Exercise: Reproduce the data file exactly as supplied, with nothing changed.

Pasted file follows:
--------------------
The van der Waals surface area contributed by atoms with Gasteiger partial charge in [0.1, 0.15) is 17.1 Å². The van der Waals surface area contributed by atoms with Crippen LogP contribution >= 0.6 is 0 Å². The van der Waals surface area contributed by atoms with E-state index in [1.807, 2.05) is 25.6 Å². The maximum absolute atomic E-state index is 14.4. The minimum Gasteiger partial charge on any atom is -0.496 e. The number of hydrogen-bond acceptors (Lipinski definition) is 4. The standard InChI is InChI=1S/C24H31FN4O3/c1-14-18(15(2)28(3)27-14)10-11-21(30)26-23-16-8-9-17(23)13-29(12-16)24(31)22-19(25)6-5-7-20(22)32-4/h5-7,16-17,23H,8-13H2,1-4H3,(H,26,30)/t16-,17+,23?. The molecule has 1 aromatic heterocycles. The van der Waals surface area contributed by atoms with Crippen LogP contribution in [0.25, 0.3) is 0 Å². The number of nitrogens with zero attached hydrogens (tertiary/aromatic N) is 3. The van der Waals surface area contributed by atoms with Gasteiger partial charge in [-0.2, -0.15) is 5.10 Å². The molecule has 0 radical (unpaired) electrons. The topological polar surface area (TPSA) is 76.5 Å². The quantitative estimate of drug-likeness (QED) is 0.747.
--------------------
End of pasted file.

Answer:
The van der Waals surface area contributed by atoms with Gasteiger partial charge in [0.1, 0.15) is 17.1 Å². The van der Waals surface area contributed by atoms with Crippen LogP contribution >= 0.6 is 0 Å². The van der Waals surface area contributed by atoms with E-state index in [1.807, 2.05) is 25.6 Å². The maximum absolute atomic E-state index is 14.4. The minimum Gasteiger partial charge on any atom is -0.496 e. The number of hydrogen-bond acceptors (Lipinski definition) is 4. The standard InChI is InChI=1S/C24H31FN4O3/c1-14-18(15(2)28(3)27-14)10-11-21(30)26-23-16-8-9-17(23)13-29(12-16)24(31)22-19(25)6-5-7-20(22)32-4/h5-7,16-17,23H,8-13H2,1-4H3,(H,26,30)/t16-,17+,23?. The molecule has 1 aromatic heterocycles. The van der Waals surface area contributed by atoms with Crippen LogP contribution in [0.25, 0.3) is 0 Å². The number of nitrogens with zero attached hydrogens (tertiary/aromatic N) is 3. The van der Waals surface area contributed by atoms with Gasteiger partial charge in [-0.2, -0.15) is 5.10 Å². The molecule has 0 radical (unpaired) electrons. The topological polar surface area (TPSA) is 76.5 Å². The quantitative estimate of drug-likeness (QED) is 0.747.